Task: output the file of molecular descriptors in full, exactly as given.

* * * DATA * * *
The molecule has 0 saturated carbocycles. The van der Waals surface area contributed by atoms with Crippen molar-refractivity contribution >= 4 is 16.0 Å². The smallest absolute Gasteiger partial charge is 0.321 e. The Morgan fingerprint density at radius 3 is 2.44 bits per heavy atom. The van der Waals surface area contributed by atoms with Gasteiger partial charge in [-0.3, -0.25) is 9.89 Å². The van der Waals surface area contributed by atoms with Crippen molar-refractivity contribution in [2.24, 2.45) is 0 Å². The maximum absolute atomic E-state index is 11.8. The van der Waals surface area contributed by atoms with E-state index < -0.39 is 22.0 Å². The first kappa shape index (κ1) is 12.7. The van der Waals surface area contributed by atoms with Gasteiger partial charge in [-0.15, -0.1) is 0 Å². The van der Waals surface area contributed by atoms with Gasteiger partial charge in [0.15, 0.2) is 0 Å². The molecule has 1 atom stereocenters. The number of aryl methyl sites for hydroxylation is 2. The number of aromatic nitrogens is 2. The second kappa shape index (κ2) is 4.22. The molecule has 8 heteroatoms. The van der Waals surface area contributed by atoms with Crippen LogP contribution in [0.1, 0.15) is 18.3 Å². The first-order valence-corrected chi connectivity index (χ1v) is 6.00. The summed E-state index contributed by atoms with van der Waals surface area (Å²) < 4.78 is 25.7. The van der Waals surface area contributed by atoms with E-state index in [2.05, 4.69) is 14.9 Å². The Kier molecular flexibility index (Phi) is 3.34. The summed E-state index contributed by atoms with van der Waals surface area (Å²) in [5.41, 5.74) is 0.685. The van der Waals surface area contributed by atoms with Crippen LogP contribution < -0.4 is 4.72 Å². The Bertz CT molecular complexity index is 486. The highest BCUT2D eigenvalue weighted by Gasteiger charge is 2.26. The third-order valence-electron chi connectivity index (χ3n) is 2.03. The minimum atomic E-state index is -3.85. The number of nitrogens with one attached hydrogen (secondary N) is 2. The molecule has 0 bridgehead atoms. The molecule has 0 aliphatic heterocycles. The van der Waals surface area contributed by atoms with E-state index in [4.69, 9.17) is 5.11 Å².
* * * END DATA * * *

The molecule has 0 saturated carbocycles. The van der Waals surface area contributed by atoms with Crippen molar-refractivity contribution >= 4 is 16.0 Å². The smallest absolute Gasteiger partial charge is 0.321 e. The Morgan fingerprint density at radius 3 is 2.44 bits per heavy atom. The van der Waals surface area contributed by atoms with Gasteiger partial charge in [-0.3, -0.25) is 9.89 Å². The van der Waals surface area contributed by atoms with Crippen molar-refractivity contribution in [2.24, 2.45) is 0 Å². The maximum absolute atomic E-state index is 11.8. The van der Waals surface area contributed by atoms with E-state index < -0.39 is 22.0 Å². The first kappa shape index (κ1) is 12.7. The van der Waals surface area contributed by atoms with Gasteiger partial charge in [-0.15, -0.1) is 0 Å². The van der Waals surface area contributed by atoms with Gasteiger partial charge in [0.15, 0.2) is 0 Å². The molecule has 1 atom stereocenters. The number of aryl methyl sites for hydroxylation is 2. The number of aromatic nitrogens is 2. The second kappa shape index (κ2) is 4.22. The molecule has 8 heteroatoms. The van der Waals surface area contributed by atoms with Crippen LogP contribution in [0.1, 0.15) is 18.3 Å². The first-order valence-corrected chi connectivity index (χ1v) is 6.00. The summed E-state index contributed by atoms with van der Waals surface area (Å²) < 4.78 is 25.7. The van der Waals surface area contributed by atoms with E-state index in [2.05, 4.69) is 14.9 Å². The Kier molecular flexibility index (Phi) is 3.34. The summed E-state index contributed by atoms with van der Waals surface area (Å²) in [5.41, 5.74) is 0.685. The van der Waals surface area contributed by atoms with Crippen LogP contribution < -0.4 is 4.72 Å². The Bertz CT molecular complexity index is 486. The highest BCUT2D eigenvalue weighted by Gasteiger charge is 2.26. The third-order valence-electron chi connectivity index (χ3n) is 2.03. The minimum atomic E-state index is -3.85. The number of nitrogens with one attached hydrogen (secondary N) is 2. The molecule has 0 bridgehead atoms. The molecule has 0 aliphatic heterocycles. The van der Waals surface area contributed by atoms with E-state index in [4.69, 9.17) is 5.11 Å².